“What is clear is that democracy is not the prerequisite for economic growth that aid proponents maintain. On the contrary, it is economic growth that is a prerequisite for democracy; and the one thing economic growth does not need is aid.”–Dambisa Moyo, Dead Aid
That quote got me thinking some more about the yesterday’s U.S. Supreme Court ruling on section 5 of the Voting Rights Act. Combine the timing of democracy and growth with the need for blacks to hold on to the past grievances committed by men and women in government long since dead and you understand why in 48 years the black political economy has not moved much at all.
Fifty years ago, black Americans faced the same double-digit unemployment they face experience today. On average a black American still earn less than a white American and the wealth gap between whites and blacks is approximately $105,000. Yet blacks have been wailing over the past 24 hours about a future that may not occur as a result of the court’s declaration that section 4 of the VRA is unconstitutional. The court’s actions are, in the words of the biggest whiner on Capitol Hill, U.S. Representative John Lewis, a dagger in the hearts of blacks.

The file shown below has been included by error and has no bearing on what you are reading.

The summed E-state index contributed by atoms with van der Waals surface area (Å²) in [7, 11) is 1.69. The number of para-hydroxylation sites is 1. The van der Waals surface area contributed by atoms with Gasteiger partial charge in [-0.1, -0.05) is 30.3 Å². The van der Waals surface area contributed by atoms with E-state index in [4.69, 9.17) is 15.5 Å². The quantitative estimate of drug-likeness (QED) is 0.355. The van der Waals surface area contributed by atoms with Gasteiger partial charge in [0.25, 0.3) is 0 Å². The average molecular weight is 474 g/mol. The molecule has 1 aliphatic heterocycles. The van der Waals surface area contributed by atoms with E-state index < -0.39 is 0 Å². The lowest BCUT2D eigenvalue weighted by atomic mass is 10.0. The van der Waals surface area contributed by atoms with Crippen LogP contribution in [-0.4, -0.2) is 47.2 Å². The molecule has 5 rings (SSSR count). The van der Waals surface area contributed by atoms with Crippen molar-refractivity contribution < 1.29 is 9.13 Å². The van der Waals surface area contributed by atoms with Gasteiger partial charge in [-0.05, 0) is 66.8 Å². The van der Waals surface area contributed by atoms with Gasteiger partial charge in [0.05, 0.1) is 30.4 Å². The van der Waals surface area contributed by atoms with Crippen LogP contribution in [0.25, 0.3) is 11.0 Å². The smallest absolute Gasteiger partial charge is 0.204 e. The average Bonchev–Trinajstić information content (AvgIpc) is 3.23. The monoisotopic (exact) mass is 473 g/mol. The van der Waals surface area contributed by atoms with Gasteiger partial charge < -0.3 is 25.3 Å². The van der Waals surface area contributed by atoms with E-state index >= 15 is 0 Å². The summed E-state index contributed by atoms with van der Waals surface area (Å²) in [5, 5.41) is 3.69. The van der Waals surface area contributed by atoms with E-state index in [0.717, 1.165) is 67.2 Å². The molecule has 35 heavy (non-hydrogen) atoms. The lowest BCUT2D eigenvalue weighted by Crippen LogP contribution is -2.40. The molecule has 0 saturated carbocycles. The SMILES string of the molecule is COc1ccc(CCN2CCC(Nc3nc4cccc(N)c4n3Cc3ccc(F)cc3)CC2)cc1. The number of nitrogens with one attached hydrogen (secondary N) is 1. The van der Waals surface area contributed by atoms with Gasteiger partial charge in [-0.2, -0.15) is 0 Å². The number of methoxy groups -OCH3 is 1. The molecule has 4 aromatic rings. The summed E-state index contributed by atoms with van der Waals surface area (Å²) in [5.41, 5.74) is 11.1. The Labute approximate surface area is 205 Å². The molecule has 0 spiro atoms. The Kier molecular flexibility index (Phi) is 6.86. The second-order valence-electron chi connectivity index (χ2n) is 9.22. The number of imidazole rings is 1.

I wouldn’t say that. Instead, the ruling is a wake up call. When “black” America honestly looks at itself as an emerging or developing economy, it will bitch less about the vote, and concern itself more with its output. Only after that will it control the vote without challenge from the pot-bellied yahoos with the ties that don’t reach their belly-buttons.